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Public Relations: Use Its Core Strength

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Public Relations: Use Its Core Strength

Do you take the core strength of public relations into

account as you manage those communications tactics?

Because if you don't, you're missing the sweet-spot of

public relations. The communications tactics you employ

must work together to create desired behavioral change in

certain groups of people important to the success of your

organization. In the end, a sound public relations strategy

combined with effective tactics leads directly to the bottom

line - perceptions altered, behaviors modified, employer/

client satisfied.

The fact is that NO organization - business, non-profit

or public sector - can succeed today unless the behaviors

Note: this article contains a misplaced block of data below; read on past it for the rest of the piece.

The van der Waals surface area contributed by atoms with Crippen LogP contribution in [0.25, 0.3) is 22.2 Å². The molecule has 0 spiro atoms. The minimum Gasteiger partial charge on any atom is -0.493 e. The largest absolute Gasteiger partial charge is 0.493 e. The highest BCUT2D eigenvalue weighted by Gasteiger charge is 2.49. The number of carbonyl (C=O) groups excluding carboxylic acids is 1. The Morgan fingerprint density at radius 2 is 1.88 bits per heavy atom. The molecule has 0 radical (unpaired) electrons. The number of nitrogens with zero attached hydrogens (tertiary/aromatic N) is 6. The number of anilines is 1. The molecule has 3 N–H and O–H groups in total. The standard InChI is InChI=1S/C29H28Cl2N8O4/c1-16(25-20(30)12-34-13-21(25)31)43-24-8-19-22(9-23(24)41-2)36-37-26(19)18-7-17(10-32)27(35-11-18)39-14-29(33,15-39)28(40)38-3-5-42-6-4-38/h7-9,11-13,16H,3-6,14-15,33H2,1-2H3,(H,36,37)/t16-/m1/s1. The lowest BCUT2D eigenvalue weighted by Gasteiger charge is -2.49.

of its most important audiences are in-sync with the

organization's objectives.

For your organization, that means public relations

professionals must modify somebody's behavior if they

are to help hit your objective and earn a paycheck –

everything else is a means to that end.

Which is why, when public relations goes on to successfully

create, change or reinforce public opinion by reaching,

persuading and moving-to-action those people whose behaviors

affect the organization, it usually accomplishes its mission.

How can we be so certain? Question: how can you measure

the results of an activity more accurately than when you

clearly achieve the goal you set at the beginning of that

activity? You can't. It's pure success when you meet that

goal.

Public relations is no different. The client/employer wants

our help in altering counterproductive perceptions among

key audiences which almost always change behaviors in a

way that helps him or her get to where they want to be.

Now, to achieve that goal, public relations practitioners

must be skilled in many tactical disciplines. Everything

from media relations, public speaking and a dozen kinds

of writing to financial communications, special events,

issue tracking and crisis management, to name just a few.

But too often, the tendency is to see little beyond a tactic's